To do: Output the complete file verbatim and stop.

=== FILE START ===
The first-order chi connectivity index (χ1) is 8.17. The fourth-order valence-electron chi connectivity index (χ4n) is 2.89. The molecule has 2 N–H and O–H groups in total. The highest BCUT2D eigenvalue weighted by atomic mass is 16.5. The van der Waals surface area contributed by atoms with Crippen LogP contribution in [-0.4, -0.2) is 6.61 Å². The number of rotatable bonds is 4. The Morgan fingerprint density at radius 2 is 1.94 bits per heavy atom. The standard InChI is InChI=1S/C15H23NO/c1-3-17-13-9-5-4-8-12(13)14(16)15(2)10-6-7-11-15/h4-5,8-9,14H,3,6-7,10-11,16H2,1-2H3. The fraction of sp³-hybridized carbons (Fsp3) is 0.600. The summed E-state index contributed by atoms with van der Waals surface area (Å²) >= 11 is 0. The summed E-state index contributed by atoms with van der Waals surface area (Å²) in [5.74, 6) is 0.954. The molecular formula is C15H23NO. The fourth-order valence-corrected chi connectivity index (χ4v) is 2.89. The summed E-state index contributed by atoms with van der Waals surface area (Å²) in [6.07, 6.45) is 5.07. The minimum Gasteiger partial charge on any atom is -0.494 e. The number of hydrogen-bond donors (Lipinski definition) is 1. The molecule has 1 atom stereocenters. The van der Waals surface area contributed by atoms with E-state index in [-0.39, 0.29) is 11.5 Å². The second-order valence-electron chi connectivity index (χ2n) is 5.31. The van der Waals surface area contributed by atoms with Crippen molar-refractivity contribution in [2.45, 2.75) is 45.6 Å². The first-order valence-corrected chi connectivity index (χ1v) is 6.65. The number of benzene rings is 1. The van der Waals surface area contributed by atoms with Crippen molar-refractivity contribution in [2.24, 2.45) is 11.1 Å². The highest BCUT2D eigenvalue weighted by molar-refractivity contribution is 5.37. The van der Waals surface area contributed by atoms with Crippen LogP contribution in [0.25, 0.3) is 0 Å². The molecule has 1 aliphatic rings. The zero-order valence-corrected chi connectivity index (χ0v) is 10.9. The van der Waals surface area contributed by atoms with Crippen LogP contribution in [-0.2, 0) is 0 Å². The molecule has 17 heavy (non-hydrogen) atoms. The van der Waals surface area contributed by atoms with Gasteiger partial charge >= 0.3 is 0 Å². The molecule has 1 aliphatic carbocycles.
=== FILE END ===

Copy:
The first-order chi connectivity index (χ1) is 8.17. The fourth-order valence-electron chi connectivity index (χ4n) is 2.89. The molecule has 2 N–H and O–H groups in total. The highest BCUT2D eigenvalue weighted by atomic mass is 16.5. The van der Waals surface area contributed by atoms with Crippen LogP contribution in [-0.4, -0.2) is 6.61 Å². The number of rotatable bonds is 4. The Morgan fingerprint density at radius 2 is 1.94 bits per heavy atom. The standard InChI is InChI=1S/C15H23NO/c1-3-17-13-9-5-4-8-12(13)14(16)15(2)10-6-7-11-15/h4-5,8-9,14H,3,6-7,10-11,16H2,1-2H3. The fraction of sp³-hybridized carbons (Fsp3) is 0.600. The summed E-state index contributed by atoms with van der Waals surface area (Å²) >= 11 is 0. The summed E-state index contributed by atoms with van der Waals surface area (Å²) in [5.74, 6) is 0.954. The molecular formula is C15H23NO. The fourth-order valence-corrected chi connectivity index (χ4v) is 2.89. The summed E-state index contributed by atoms with van der Waals surface area (Å²) in [6.07, 6.45) is 5.07. The minimum Gasteiger partial charge on any atom is -0.494 e. The number of hydrogen-bond donors (Lipinski definition) is 1. The molecule has 1 atom stereocenters. The van der Waals surface area contributed by atoms with E-state index in [-0.39, 0.29) is 11.5 Å². The second-order valence-electron chi connectivity index (χ2n) is 5.31. The van der Waals surface area contributed by atoms with Crippen molar-refractivity contribution in [2.45, 2.75) is 45.6 Å². The first-order valence-corrected chi connectivity index (χ1v) is 6.65. The number of benzene rings is 1. The van der Waals surface area contributed by atoms with Crippen molar-refractivity contribution in [2.24, 2.45) is 11.1 Å². The highest BCUT2D eigenvalue weighted by molar-refractivity contribution is 5.37. The van der Waals surface area contributed by atoms with Crippen LogP contribution in [0.25, 0.3) is 0 Å². The molecule has 1 aliphatic rings. The zero-order valence-corrected chi connectivity index (χ0v) is 10.9. The van der Waals surface area contributed by atoms with Crippen LogP contribution in [-0.2, 0) is 0 Å². The molecule has 17 heavy (non-hydrogen) atoms. The van der Waals surface area contributed by atoms with Gasteiger partial charge >= 0.3 is 0 Å². The molecule has 1 aliphatic carbocycles.